If the people ever let command of the war power fall into irresponsible and unscrupulous hands, the courts wield no power equal to its restraint. The chief restraint upon those who command the physical forces of the country, in the future as in the past, must be their responsibility to the political judgments of their contemporaries and to the moral judgments of history. (44)
In other words, Jackson's seemingly pessimistic dissent came to a hopeful conclusion about our commanders-in-chief and military commanders: We get to elect, and thus to change, the former. And the latter, Jackson knew, need not behave, and they need not exercise their powers, as General DeWitt had.
In his Nuremberg experience soon after Korematsu, Jackson got to be, and he got to see a number of military officers being, the kinds of Executive-branch actors who were the hope of his dissenting opinion.
JACKSON AFTER KOREMA TSU
A. Jackson at Nuremberg
Although Justice Jackson never became President or Chief Justice, he did, shortly after Roosevelt's death but pursuant to his design, become a historical category of one: Jackson was the chief American prosecutor at Nuremberg, Germany, following the Allied military victory in Europe. Justice Jackson accepted President Truman's assignment less than five months after Jackson had read his Korematsu dissent from the Supreme Court bench. He absented himself from the Court and went, first to England and ultimately to Nuremberg, to bring law and due process to the wreckage and criminal perpetrators of war. Indeed, Jackson in 1945 and 1946 was the architect of the post-war international legal system in which surviving Nazi leaders and other alleged war criminals in the European theater were charged, prosecuted, defended, judged, and, for those who were convicted, punished. (45)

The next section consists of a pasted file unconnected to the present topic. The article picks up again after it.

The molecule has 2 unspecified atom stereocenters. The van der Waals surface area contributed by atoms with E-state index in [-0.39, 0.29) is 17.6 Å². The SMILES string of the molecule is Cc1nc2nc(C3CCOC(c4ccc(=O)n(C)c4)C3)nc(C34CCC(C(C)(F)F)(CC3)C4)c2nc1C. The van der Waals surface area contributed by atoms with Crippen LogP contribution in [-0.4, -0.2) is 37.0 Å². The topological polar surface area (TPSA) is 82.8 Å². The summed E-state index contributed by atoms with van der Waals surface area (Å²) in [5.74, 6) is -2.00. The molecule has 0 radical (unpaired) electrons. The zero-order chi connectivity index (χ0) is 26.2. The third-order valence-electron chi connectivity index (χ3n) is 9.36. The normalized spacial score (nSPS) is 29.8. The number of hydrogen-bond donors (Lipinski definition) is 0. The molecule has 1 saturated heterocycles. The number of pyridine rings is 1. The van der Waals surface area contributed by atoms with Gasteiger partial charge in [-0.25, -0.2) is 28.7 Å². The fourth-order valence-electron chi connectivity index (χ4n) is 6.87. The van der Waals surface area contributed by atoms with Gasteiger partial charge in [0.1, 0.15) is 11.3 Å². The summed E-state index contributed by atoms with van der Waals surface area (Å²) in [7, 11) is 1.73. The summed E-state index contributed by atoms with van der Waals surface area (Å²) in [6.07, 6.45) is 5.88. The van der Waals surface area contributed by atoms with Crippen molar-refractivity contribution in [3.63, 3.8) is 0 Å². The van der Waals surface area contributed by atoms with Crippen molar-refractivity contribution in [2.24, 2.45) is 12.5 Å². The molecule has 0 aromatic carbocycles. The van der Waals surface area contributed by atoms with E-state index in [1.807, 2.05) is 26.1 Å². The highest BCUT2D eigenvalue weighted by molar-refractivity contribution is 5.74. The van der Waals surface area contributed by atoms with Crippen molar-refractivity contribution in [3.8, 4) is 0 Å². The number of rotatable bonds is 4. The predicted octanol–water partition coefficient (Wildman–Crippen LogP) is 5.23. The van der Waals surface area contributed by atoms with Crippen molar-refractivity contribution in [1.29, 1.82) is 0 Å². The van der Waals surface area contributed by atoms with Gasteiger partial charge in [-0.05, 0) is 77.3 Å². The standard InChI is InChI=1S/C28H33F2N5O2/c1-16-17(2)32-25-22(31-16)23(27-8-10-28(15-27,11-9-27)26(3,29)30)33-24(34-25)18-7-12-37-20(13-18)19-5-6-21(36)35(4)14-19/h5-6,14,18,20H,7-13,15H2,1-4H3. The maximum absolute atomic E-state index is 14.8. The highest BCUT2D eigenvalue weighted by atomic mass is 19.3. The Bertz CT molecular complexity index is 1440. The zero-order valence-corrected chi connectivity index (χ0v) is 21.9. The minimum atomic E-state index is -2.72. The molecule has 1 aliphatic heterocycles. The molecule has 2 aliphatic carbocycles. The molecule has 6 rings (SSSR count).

It was well recognized in 1945 that Justice Jackson, in going to do what we now summarize as "Nuremberg," was embarking on a military task. The military defeat of Germany, its subsequent unconditional surrender, and the Allied military occupation of Europe was the context for his work. As Jackson put it directly in his closing statement, the Nuremberg trial occurred during a state of war. (46) He devised, with Allied counterparts, a trial system and structure that was an international military tribunal. And it is semantically interesting to note that while Jackson was engaged in this diplomatic, organizational, and, at Nuremberg, prosecutorial work, he had for the first time in his life the experience of being a military officer--the President, through the War Department, gave Jackson the assimilated rank of a senior general, which gave him command authority and administrative power in the American sector of occupied Germany.